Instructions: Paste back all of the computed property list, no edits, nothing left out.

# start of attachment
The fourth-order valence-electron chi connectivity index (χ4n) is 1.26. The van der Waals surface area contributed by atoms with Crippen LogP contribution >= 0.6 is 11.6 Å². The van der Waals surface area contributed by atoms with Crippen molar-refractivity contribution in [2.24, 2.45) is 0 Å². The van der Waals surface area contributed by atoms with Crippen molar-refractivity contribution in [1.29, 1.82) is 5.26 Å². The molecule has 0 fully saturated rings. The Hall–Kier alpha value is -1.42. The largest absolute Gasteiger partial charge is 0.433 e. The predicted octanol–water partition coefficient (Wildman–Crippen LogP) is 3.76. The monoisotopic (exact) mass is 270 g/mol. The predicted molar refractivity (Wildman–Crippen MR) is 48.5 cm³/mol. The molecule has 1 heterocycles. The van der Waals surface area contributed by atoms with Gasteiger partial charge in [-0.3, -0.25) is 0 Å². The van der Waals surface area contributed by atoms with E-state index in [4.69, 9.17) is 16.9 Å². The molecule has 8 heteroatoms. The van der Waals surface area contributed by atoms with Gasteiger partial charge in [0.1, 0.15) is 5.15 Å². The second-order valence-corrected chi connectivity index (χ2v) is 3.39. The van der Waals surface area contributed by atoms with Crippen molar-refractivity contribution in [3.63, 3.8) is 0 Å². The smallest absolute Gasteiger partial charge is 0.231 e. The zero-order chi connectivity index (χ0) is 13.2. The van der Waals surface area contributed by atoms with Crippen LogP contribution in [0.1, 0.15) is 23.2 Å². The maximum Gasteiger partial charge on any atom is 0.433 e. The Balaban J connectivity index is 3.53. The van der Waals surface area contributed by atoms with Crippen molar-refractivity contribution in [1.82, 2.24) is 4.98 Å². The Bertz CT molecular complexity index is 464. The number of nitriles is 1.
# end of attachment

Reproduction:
The fourth-order valence-electron chi connectivity index (χ4n) is 1.26. The van der Waals surface area contributed by atoms with Crippen LogP contribution >= 0.6 is 11.6 Å². The van der Waals surface area contributed by atoms with Crippen molar-refractivity contribution in [2.24, 2.45) is 0 Å². The van der Waals surface area contributed by atoms with Crippen molar-refractivity contribution in [1.29, 1.82) is 5.26 Å². The molecule has 0 fully saturated rings. The Hall–Kier alpha value is -1.42. The largest absolute Gasteiger partial charge is 0.433 e. The predicted octanol–water partition coefficient (Wildman–Crippen LogP) is 3.76. The monoisotopic (exact) mass is 270 g/mol. The predicted molar refractivity (Wildman–Crippen MR) is 48.5 cm³/mol. The molecule has 1 heterocycles. The van der Waals surface area contributed by atoms with Gasteiger partial charge in [-0.3, -0.25) is 0 Å². The van der Waals surface area contributed by atoms with E-state index in [4.69, 9.17) is 16.9 Å². The molecule has 8 heteroatoms. The van der Waals surface area contributed by atoms with Gasteiger partial charge in [0.1, 0.15) is 5.15 Å². The second-order valence-corrected chi connectivity index (χ2v) is 3.39. The van der Waals surface area contributed by atoms with Crippen molar-refractivity contribution in [3.63, 3.8) is 0 Å². The smallest absolute Gasteiger partial charge is 0.231 e. The zero-order chi connectivity index (χ0) is 13.2. The van der Waals surface area contributed by atoms with Crippen LogP contribution in [0.1, 0.15) is 23.2 Å². The maximum Gasteiger partial charge on any atom is 0.433 e. The Balaban J connectivity index is 3.53. The van der Waals surface area contributed by atoms with Crippen molar-refractivity contribution in [1.82, 2.24) is 4.98 Å². The Bertz CT molecular complexity index is 464. The number of nitriles is 1.